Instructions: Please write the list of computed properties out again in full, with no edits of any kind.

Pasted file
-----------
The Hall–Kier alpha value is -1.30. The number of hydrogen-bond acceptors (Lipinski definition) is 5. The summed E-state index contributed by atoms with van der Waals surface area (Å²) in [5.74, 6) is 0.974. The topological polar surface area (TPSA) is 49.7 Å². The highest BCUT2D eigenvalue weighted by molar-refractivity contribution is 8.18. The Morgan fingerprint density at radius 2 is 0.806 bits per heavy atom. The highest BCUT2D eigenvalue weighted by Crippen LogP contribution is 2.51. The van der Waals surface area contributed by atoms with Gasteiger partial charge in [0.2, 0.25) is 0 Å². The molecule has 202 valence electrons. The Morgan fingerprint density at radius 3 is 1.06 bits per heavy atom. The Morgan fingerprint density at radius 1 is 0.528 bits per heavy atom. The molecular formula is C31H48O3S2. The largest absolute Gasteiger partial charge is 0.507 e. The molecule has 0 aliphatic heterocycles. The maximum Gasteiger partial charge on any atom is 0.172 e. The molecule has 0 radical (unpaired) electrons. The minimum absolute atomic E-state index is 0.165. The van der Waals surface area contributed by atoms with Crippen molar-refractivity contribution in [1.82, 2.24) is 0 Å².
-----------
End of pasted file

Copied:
The Hall–Kier alpha value is -1.30. The number of hydrogen-bond acceptors (Lipinski definition) is 5. The summed E-state index contributed by atoms with van der Waals surface area (Å²) in [5.74, 6) is 0.974. The topological polar surface area (TPSA) is 49.7 Å². The highest BCUT2D eigenvalue weighted by molar-refractivity contribution is 8.18. The Morgan fingerprint density at radius 2 is 0.806 bits per heavy atom. The highest BCUT2D eigenvalue weighted by Crippen LogP contribution is 2.51. The van der Waals surface area contributed by atoms with Gasteiger partial charge in [0.2, 0.25) is 0 Å². The molecule has 202 valence electrons. The Morgan fingerprint density at radius 3 is 1.06 bits per heavy atom. The Morgan fingerprint density at radius 1 is 0.528 bits per heavy atom. The molecular formula is C31H48O3S2. The largest absolute Gasteiger partial charge is 0.507 e. The molecule has 0 aliphatic heterocycles. The maximum Gasteiger partial charge on any atom is 0.172 e. The molecule has 0 radical (unpaired) electrons. The minimum absolute atomic E-state index is 0.165. The van der Waals surface area contributed by atoms with Crippen molar-refractivity contribution in [1.82, 2.24) is 0 Å².